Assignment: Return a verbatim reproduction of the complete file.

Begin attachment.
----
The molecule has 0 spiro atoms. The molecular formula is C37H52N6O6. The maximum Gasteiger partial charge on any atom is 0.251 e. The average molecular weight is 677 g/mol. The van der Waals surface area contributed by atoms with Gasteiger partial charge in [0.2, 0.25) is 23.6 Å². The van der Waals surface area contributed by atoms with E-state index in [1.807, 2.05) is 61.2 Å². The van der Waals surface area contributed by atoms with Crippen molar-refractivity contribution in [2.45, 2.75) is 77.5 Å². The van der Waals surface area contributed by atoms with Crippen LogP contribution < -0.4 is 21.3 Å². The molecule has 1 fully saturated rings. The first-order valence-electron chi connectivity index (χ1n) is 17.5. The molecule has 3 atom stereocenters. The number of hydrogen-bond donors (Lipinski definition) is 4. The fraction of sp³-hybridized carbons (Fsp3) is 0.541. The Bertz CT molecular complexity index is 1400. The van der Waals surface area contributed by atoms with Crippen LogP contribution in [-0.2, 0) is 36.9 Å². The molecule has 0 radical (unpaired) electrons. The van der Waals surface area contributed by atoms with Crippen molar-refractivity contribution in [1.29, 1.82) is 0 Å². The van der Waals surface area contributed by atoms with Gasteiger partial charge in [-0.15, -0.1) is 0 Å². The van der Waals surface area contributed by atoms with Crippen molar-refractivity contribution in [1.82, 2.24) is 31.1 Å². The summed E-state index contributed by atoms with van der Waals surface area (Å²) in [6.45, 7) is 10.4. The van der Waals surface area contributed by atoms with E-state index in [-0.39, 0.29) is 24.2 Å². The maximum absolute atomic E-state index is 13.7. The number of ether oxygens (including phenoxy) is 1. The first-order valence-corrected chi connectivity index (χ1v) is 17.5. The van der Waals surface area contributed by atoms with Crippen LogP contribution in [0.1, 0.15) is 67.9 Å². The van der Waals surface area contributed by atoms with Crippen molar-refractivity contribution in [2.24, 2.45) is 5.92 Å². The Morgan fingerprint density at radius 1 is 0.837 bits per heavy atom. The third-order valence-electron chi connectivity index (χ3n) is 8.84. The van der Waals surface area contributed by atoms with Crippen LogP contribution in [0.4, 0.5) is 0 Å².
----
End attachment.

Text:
The molecule has 0 spiro atoms. The molecular formula is C37H52N6O6. The maximum Gasteiger partial charge on any atom is 0.251 e. The average molecular weight is 677 g/mol. The van der Waals surface area contributed by atoms with Gasteiger partial charge in [0.2, 0.25) is 23.6 Å². The van der Waals surface area contributed by atoms with E-state index in [1.807, 2.05) is 61.2 Å². The van der Waals surface area contributed by atoms with Crippen molar-refractivity contribution in [2.45, 2.75) is 77.5 Å². The van der Waals surface area contributed by atoms with Crippen LogP contribution < -0.4 is 21.3 Å². The molecule has 1 fully saturated rings. The first-order valence-electron chi connectivity index (χ1n) is 17.5. The molecule has 3 atom stereocenters. The number of hydrogen-bond donors (Lipinski definition) is 4. The fraction of sp³-hybridized carbons (Fsp3) is 0.541. The Bertz CT molecular complexity index is 1400. The van der Waals surface area contributed by atoms with Crippen LogP contribution in [-0.2, 0) is 36.9 Å². The molecule has 0 radical (unpaired) electrons. The van der Waals surface area contributed by atoms with Crippen molar-refractivity contribution in [1.29, 1.82) is 0 Å². The van der Waals surface area contributed by atoms with Gasteiger partial charge in [-0.15, -0.1) is 0 Å². The van der Waals surface area contributed by atoms with Crippen molar-refractivity contribution in [1.82, 2.24) is 31.1 Å². The summed E-state index contributed by atoms with van der Waals surface area (Å²) in [6.45, 7) is 10.4. The van der Waals surface area contributed by atoms with E-state index in [-0.39, 0.29) is 24.2 Å². The maximum absolute atomic E-state index is 13.7. The number of ether oxygens (including phenoxy) is 1. The first-order valence-corrected chi connectivity index (χ1v) is 17.5. The van der Waals surface area contributed by atoms with Crippen LogP contribution in [0.1, 0.15) is 67.9 Å². The van der Waals surface area contributed by atoms with Crippen molar-refractivity contribution in [2.24, 2.45) is 5.92 Å². The Morgan fingerprint density at radius 1 is 0.837 bits per heavy atom. The third-order valence-electron chi connectivity index (χ3n) is 8.84. The van der Waals surface area contributed by atoms with Crippen LogP contribution in [0.4, 0.5) is 0 Å².